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Sometimes there is no real answer to what kind of artist you are when people ask. Are you a sculptor? Are you a paper artist? With Tm Gratkowski he is a process based artist, and watching him work there was definitely this instinctual rhythm to his process. Settled in a quiet row of storage units turned studio space in Gardena, CA Gratkowski creates constantly and follows the path his hands want him to. Jumping from a wall lined with paper 'sculpture' to flat 2D pieces on the opposite wall, Gratkowski is essentially unblocking his creative process by starting a new project and moving back and forth from one to the other.
Currently using a concrete substance called Quickcrete, Gratkowski is able to explore the creation of sculpture with paper elements in a new form. By almost excavating sections of the sculptures exposing paper that forms in an organic shape underneath the quickcrete. To see more of his work check out the upcoming exhibitions and read further about his process below.
“Paperworks”, Sept 27 2015 - Jan 3 2016. CAFAM (Craft Folk & Art Museum), Los Angeles, CA. curated by Howard Fox, LACMA Curator Emeritus of Contemporary Art
“California Sculpture SLAM”, Sep 25 – Nov 15, 2015. SLOMA (San Luis Obispo Museum of Art), San Luis Obispo, CA
Featured artist, Fall/August issue 2015 Alexandria Quarterly Magazine.
You’ve been working with cement recently and incorporating paper along with the drying process. What brought about the incorporation of this new material and does it challenge you as much as paper?
I was looking for a new material I could use with paper. Something that would almost be the opposite of paper but could still be about paper or needed the paper in some way. Water and oil presented obvious problems, but concrete (quick-crete) dried fast and its curing process left little to no change in the paper as it dried.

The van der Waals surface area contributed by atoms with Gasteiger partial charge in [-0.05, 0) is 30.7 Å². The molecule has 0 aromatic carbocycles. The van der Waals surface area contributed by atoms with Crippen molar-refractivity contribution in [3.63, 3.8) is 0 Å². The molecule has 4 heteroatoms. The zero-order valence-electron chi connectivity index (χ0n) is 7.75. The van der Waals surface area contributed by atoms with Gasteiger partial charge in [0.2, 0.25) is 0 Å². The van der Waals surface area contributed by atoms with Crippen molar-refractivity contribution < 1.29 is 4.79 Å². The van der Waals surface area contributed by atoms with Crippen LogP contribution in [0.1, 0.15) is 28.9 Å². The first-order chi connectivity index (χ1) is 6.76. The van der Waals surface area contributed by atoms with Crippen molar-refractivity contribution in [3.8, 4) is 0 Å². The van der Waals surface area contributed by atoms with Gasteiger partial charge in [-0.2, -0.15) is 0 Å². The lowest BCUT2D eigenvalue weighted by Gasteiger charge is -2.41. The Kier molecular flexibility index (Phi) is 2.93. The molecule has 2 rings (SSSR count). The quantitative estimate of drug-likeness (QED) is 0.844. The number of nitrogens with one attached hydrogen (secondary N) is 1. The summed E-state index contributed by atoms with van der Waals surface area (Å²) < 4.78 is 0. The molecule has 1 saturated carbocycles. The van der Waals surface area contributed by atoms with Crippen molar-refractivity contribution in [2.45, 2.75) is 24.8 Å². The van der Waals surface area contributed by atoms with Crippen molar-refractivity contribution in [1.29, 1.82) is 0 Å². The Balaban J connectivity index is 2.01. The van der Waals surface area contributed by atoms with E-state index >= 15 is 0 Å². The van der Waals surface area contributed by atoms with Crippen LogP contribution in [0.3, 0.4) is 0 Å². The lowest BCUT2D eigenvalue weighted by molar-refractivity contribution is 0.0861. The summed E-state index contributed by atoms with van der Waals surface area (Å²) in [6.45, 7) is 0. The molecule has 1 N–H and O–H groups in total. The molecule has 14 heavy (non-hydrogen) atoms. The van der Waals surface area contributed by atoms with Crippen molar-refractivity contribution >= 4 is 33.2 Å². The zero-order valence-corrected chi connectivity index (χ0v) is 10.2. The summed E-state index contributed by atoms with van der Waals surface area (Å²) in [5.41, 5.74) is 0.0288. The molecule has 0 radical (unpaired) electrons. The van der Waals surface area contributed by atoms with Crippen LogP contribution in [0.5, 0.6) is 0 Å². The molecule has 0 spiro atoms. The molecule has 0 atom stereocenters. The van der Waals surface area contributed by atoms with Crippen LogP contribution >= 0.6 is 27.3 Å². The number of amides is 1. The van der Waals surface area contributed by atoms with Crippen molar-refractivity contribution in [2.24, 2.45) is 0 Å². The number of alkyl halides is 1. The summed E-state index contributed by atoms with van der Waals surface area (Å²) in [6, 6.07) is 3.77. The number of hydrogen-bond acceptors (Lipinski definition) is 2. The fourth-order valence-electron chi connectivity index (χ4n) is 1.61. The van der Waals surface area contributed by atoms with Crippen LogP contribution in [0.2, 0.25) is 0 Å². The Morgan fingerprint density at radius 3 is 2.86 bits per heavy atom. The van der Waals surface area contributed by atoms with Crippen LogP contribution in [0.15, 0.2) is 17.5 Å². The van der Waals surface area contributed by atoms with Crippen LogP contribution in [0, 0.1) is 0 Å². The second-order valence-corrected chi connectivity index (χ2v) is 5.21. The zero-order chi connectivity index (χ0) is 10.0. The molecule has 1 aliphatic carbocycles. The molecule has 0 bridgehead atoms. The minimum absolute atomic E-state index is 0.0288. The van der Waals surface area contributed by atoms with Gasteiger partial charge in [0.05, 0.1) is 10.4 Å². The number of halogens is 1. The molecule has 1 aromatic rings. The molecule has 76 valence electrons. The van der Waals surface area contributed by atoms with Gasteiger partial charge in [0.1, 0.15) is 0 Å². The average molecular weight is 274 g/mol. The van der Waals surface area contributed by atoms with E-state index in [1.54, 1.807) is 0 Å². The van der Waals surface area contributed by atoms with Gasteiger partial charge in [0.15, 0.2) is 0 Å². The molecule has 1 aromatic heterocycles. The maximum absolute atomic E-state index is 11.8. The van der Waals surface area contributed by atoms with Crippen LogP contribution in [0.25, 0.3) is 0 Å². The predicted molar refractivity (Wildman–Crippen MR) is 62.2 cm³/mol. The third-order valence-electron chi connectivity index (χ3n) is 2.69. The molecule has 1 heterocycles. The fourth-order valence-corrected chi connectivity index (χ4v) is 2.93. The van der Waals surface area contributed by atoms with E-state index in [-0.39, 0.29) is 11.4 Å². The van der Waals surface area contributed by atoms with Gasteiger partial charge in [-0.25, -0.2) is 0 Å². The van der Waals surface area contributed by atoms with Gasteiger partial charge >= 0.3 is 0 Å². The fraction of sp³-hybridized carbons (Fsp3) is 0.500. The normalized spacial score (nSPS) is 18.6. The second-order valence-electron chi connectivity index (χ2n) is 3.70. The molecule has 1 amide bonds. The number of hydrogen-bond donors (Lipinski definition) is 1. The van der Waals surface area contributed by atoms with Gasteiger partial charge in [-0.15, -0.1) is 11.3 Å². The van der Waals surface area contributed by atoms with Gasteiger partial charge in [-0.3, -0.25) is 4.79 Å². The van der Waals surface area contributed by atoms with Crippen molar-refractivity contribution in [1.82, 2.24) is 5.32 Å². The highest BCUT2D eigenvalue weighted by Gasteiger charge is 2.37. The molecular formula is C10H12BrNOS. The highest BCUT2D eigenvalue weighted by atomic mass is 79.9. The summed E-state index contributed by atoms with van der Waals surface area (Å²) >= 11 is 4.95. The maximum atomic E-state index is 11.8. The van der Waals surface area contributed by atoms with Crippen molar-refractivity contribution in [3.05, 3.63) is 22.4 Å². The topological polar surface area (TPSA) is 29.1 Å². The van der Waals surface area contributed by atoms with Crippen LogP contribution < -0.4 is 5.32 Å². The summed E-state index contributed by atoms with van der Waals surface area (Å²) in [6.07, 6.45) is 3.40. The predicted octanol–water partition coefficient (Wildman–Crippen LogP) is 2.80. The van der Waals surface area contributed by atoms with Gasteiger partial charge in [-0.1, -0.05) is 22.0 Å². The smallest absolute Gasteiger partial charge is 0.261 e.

There aren’t really any challenges with the concrete because I’m not trying to develop ideas about concrete - that’s not the intent. The concrete is used to allow the paper to exist in another suspended state or form. With these paper-crete ©TRG 2013 pieces, it’s almost as if the concrete is holding onto the paper and the paper is trying to free itself from the solid piece of concrete. The two materials need each other to create these new sculptural forms.
As a process based artist do you find you discover answers or solutions faster or slower rather than if you were to write about your work or theorize as to its overall meaning.
Theoreticians write. Artists make. Theory is very seldom a practical application used in the practice of (art) making – where there are too many unknown variables that can’t be known until physical action has begun. Most people discover that, by doing, we are immediately producing and learning what to do and how to work out the kinks - in the process of making.
For many artists the act of social interaction is a challenge which means speaking to gallery owners about their work is another hurdle. You are currently represented by Walter Maciel Gallery in Los Angeles. How does gallery representation elevate your work and have some of the hurdles been taken out of the race with a rep?
Art is a social activity. Artists need to be, or learn to be, articulate and comfortable communicating on many different levels.
The artist and gallery relationship is about building a bigger market for the work and getting the work seen by collectors, curators and museums that help establish careers. As in any relationship, we (the artist and the gallery) can inspire and elevate each other. By doing so, the art will also become elevated to a position that benefits both entities - we need each other! In this respect, working with Walter Maciel Gallery has been wonderful and we are currently developing museum exhibition opportunities and bigger exposure for my work in general.